Monday, May 31, 2010

Impact of TV Watching on Kids: Study

According to a study published in the May issues of the Archives of Pediatrics & Adolescent Medicine and the Archives of General Psychiatry explains that the American Academy of Pediatrics discourages any television watching for children before the age of 2 and recommends no more than two hours per day in older children.

This study looked at just over 1,300 fourth-graders and their exposure to television when they were ages 29 - 53 months and recognized associations between early television watching and adverse outcomes in later childhood.


This study, to me, does not come as a surprise as it is also in line with additional previous studies exploring this issue and topic.

According to the study, "more time spent in front of the TV before reaching kindergarten age appears to be associated with adverse effects on health, lifestyle, and academic performance later on, researchers found." And, that "each additional hour of TV viewing at age 29 months was associated with less classroom engagement and lower math scores in fourth grade, according to Linda Pagani, PhD, of the University of Montreal, and colleagues."


In this day and age children are spending much more time in front of the television, on computers, and playing video games, versus being more physically active to stay fit. The is further supported by the study saying that children who were exposed to these mediums do experience less healthy eating habits, higher body mass indexes and are less active.

The sooner our children are exposed to these mediums of entertainment the more and more they are going to want them as the year's progress.

I have previously written blogs about children and television on Mommy's Point of View and agree that there is indeed a necessary limit on how much screen time children should have. My husband and I have been doing our best to manage this early especially with our daughter. We agree that there is no real need for television especially during a child's first year. There were also no influences pushing interest to ask for it.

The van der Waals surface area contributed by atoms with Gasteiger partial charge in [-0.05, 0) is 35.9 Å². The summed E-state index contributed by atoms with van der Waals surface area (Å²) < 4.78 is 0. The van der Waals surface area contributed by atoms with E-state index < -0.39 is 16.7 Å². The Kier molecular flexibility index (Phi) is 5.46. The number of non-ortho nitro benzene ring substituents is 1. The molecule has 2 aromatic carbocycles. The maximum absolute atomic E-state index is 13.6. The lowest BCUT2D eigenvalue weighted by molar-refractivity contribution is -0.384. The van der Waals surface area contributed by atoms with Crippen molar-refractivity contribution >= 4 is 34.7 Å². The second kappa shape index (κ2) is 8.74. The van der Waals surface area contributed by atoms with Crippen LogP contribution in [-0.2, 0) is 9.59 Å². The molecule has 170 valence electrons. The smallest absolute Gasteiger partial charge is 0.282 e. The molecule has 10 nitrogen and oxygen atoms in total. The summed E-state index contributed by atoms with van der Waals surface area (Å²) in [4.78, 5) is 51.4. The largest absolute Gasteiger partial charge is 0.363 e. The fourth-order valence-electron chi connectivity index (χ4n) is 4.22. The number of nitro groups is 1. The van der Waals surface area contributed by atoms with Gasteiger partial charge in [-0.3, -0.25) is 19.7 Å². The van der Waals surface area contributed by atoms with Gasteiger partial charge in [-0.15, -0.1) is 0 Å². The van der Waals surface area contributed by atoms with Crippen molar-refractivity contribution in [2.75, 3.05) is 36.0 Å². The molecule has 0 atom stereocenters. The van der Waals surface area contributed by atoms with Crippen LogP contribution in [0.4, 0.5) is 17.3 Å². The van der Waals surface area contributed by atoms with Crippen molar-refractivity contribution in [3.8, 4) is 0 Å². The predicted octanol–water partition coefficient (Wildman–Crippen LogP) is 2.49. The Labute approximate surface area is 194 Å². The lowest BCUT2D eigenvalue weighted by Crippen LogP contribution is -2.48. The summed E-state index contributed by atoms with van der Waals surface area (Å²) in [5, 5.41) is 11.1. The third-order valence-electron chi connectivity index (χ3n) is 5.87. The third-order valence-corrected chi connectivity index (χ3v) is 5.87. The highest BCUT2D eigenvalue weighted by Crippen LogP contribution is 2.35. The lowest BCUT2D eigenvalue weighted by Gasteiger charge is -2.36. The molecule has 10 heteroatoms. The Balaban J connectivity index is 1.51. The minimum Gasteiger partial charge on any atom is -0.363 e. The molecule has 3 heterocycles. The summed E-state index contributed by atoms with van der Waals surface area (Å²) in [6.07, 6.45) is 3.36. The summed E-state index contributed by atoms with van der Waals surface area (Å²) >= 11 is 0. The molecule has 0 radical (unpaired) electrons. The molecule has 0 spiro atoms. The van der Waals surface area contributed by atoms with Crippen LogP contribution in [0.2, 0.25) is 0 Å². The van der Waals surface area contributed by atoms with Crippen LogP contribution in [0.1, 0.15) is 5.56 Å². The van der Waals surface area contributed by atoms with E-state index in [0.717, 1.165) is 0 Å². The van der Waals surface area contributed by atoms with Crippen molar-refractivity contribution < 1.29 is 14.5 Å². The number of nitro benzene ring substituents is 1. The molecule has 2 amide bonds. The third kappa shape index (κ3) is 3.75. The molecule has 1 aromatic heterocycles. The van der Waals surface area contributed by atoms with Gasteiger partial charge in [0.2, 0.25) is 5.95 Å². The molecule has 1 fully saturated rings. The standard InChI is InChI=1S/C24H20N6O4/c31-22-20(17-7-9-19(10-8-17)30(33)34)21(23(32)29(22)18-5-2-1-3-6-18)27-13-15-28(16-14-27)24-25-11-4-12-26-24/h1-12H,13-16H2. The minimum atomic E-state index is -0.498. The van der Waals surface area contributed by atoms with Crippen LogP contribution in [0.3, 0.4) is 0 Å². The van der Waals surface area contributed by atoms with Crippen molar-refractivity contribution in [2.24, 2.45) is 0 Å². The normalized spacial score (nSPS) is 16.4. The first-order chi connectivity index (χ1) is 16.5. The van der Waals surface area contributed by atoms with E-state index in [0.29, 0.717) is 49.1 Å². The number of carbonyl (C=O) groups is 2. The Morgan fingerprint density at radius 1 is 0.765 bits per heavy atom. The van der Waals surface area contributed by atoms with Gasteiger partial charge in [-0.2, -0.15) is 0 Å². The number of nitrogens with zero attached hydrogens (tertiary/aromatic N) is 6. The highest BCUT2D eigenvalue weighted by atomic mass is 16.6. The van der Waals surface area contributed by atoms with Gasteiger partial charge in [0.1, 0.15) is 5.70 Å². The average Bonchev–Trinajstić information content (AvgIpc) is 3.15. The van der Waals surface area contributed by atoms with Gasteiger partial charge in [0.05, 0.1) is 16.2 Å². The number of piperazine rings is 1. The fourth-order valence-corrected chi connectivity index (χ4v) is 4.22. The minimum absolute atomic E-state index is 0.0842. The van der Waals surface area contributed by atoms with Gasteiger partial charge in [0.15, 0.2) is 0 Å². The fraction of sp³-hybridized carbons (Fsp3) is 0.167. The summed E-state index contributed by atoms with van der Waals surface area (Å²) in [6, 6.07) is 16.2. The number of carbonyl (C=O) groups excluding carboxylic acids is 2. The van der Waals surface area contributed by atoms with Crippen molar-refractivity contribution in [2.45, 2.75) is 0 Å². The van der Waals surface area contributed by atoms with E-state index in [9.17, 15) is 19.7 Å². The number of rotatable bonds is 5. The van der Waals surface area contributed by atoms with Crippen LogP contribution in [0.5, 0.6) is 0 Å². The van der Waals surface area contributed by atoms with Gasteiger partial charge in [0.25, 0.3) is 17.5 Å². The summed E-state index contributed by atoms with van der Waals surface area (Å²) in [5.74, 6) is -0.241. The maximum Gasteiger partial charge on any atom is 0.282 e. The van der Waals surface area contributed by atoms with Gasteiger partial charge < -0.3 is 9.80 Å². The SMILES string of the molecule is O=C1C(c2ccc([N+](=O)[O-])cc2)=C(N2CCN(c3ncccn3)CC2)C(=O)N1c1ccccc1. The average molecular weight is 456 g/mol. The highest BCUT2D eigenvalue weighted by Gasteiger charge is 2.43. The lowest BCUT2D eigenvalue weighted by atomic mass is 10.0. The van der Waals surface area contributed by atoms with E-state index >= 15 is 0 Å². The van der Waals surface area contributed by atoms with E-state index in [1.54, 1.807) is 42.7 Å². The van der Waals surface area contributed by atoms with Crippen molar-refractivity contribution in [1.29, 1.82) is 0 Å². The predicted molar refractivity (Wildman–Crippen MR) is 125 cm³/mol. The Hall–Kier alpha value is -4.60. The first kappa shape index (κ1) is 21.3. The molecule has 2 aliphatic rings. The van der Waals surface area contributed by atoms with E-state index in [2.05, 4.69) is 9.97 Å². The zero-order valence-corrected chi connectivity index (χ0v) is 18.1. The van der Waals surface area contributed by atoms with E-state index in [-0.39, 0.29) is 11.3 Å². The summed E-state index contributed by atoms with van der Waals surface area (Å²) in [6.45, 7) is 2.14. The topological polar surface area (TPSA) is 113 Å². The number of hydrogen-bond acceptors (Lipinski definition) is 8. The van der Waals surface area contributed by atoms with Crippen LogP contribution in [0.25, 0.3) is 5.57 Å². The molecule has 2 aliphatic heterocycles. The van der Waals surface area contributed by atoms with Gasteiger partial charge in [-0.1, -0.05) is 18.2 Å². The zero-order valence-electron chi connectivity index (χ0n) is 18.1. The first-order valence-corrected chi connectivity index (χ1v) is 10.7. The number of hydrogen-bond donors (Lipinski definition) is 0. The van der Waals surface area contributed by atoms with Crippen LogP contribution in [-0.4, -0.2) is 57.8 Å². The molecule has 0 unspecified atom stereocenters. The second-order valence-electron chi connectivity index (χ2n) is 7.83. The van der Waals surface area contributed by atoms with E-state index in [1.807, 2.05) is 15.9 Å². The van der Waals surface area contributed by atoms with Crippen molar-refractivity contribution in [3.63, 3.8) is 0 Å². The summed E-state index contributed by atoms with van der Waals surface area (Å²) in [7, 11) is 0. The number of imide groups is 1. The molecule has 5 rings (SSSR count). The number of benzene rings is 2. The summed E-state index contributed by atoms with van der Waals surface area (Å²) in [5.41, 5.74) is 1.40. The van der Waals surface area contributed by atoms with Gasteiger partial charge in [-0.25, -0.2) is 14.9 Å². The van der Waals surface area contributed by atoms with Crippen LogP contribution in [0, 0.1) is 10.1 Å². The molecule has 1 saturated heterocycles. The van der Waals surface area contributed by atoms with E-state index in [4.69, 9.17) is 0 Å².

However, when my daughter Sarah was a year and a half and moved up to the next class at school they used television for two times in the day: when getting the classroom ready for lunch and nap time. After approach the school director about it, I was provided the opportunity to not have Sarah watch television during these times but then felt she would feel left out and remain in the classroom without her friends.

Therefore, competing with the television Sarah is exposed at school, and at friend's homes, has certainly made it tougher to say no to her when she asks for it.

However, I agree with the American Academy of Pediatrics that television watching should be limited. There are times in the day when Sarah asks for it, has been on her best behavior and we offer it to her as a treat. We also do make sure that Sarah eats a healthy diet, gets much physical activity and reads and plays often to invigorate her imagination.

As parents, we just have to continue to expose our children to a healthy and active lifestyle, where some television may be included, but not too much. Preventing our children from watching television I feel is not the answer when most children are surrounded by it. Instead, managing their time and what they do with it is much more effective.

Interestingly, the study did not look at the type of television watching with regards to the quality and content of the programs. For example, children who are exposed to age inappropriate television that many include violence, could very well be skewing the results of the study.


My husband and I do expose Sarah to educational television programs like Baby Can Read and Blue's Clues amongst others. There are times that Disney-type movies just win out as favorites and we just have to continue to help her to find a balance by being extremely active participants in her life and during playtime.

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